Luff is the gift to a healthy sleep. How sleep impacts our health and the vital key changes you can make to improve it.

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September 25, 2022
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Image of my bedside (includes the luff prestige pillow)


Wishing you all a special valentines weekend of Luff and a happy new year 2022. A happy year equals a healthy sleep and how better than to start the year by giving yourself that important gift.

Luff is quite literally a bed of clouds ☁️

Homemade diy natural soy wax cloud candles

Having a good quality sleep provides us with an endless number of health benefits.

To many whom are deprived of it, due to their lifestyle or schedule then sleep is a luxury. Sleep is actually one of the bare necessities of human survival and you may not know this, but it is as fundamentally important as all other basic physiological human needs such as healthy food and water, exercising, breathing healthy air, having shelter and of course following on from that our general overall well-being. All the above needs must be addressed and met before we move on to the next lower level of human fulfillment which are the emotional and psychological needs. This next level includes a number of needs these are; safety, love and belonging, esteem, self actualisation. I will elaborate on all of these later, but for now have you had enough sleep? Probably not as much or as good a quality as you should be having am I right?

Do you currently luff your bed or not really? If not it’s most likely because your bed is not as welcoming and comfortable enough for you and therefore cannot be a luff bed of clouds ☁️ Let’s touch on the topic a bit more.


So how much sleep should we adults be having? Well on average 7-8 hours is a healthy amount of sleep. We spend about one third of our lifetime sleeping, and so therefore shouldn’t we value that quality time?  Yes, of course we should because good quality sleep is just as important as getting enough sleep, so that we continue to feel great after we have woken up and that is the key difference . 🔑

So the real question is how do we manage to get a good quality sleep?

If you made it this far through the blog then you are already half way there, so don’t give up and keep reading. The good news is that you can achieve a good quality sleep by making just a few key changes to your daily lifestyle routine.

Have you heard of the body’s circadian rhythm?

Some of you may know it as our body clock.

Well actually there are four biological clocks in the body which control different things. Here’s an analogy that I came up with, you could see it as having a live musical band inside our body and the conductor being the clock though obviously not an actual physical one as they don’t play musical songs, but they do orchestrate all of our organs and keep the bodies rhythm in perfect harmony.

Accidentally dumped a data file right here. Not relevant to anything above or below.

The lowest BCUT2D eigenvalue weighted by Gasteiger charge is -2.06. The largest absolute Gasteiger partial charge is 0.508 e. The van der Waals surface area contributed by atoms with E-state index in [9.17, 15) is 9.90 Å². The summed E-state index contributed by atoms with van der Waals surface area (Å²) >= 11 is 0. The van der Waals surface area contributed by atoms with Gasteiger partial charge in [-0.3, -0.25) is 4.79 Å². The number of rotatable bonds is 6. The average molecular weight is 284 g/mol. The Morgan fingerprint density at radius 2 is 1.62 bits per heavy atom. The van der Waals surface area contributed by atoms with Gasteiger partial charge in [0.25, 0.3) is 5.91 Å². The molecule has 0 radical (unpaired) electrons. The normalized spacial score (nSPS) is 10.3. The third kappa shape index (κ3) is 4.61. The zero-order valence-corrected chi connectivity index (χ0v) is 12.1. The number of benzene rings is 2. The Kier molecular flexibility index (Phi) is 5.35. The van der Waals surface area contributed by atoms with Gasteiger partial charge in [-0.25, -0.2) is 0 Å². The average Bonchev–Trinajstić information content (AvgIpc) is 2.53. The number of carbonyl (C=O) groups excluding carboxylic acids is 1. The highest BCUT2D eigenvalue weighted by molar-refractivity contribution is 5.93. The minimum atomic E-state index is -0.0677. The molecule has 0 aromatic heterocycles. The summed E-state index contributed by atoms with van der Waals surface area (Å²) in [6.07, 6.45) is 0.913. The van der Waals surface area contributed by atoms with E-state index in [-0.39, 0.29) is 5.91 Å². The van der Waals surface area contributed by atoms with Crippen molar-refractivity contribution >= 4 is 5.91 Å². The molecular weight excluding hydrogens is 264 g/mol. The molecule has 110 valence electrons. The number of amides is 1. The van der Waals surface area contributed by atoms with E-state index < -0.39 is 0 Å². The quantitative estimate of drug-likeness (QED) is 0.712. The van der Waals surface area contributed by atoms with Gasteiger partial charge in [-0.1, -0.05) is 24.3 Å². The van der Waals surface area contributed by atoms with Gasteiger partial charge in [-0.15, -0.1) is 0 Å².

There is however one master clock like in my analogy the main conductor, located In the brain called the suprachiasmatic nucleus (SCN), this is a small group of hypothalamic nerve cells.

It functions as a master circadian pacemaker and controls the sleep – wake cycle, it coordinates this with the other circadian rhythms in the brain which enhance behavioural changes. It dictates millions of metabolic processes that keep us alive, including our sleep cycle, digestive system, fat burning and storage, cardiovascular health, our energy, body temperature and many more.

During sleep it works to keep the body in balance with its natural survival state called homeostasis. Here is a brief explanation of what homeostasis means and how it plays an important part in our survival. It is the process in which our bodily organ systems work to maintain an internal functioning environment. Should homeostasis ever fail to work then the maintenance of the body will become unstable.

The nervous system controls virtually all of the bodily activities and the endocrine system secretes the necessary hormones that regulate these activities. Melatonin is a hormone naturally produced by the pineal gland which is a neuroendocrine organ in our brain as well as other areas such as in the gut, eyes and bone marrow and is known as the sleep hormone. Some people do not produce enough of this during the day and therefore have difficulty with sleeping at night. How exactly does melatonin work? Well melatonin works in synch with our circadian rhythm, many factors can cause the two to misalign and disrupt our body clock also interfere with our bodily functions and overall health, I will come back to this again at the end. When functioning properly the organ systems supply the body cells with the substances they need to maintain homeostasis and survival. If the opposite were to happen it would cause an imbalance due to the cells not receiving what they need. If homeostasis remains imbalanced it could lead to serious fatal diseases, it can also cause toxic waste to accumulate in the body leading to death.

However there are 4 stages of sleep and it is only once the body reaches stages 3/4 the deepest stage of sleep when it actually begins to release those hormones and repair itself. Which is why having your full 8 hours of light sleep is not good enough, it’s important to have several hours of deep quality sleep.

Well I hope after having read that you now better understand how sleep directly impacts our health and that you will now take your sleep and circadian rhythm a lot more serious.

In addition linked to the above, here are four very important reasons as to why a healthy sleep is important for our survival;


Lack of or an excessive amount of sleep has been reportedly linked as a strong factor to weight gain. Our metabolic rate decreases and our energy levels are reduced during a healthy sleep.


When we sleep, the brain clears out any toxic waste that builds up in our central nervous system throughout the day.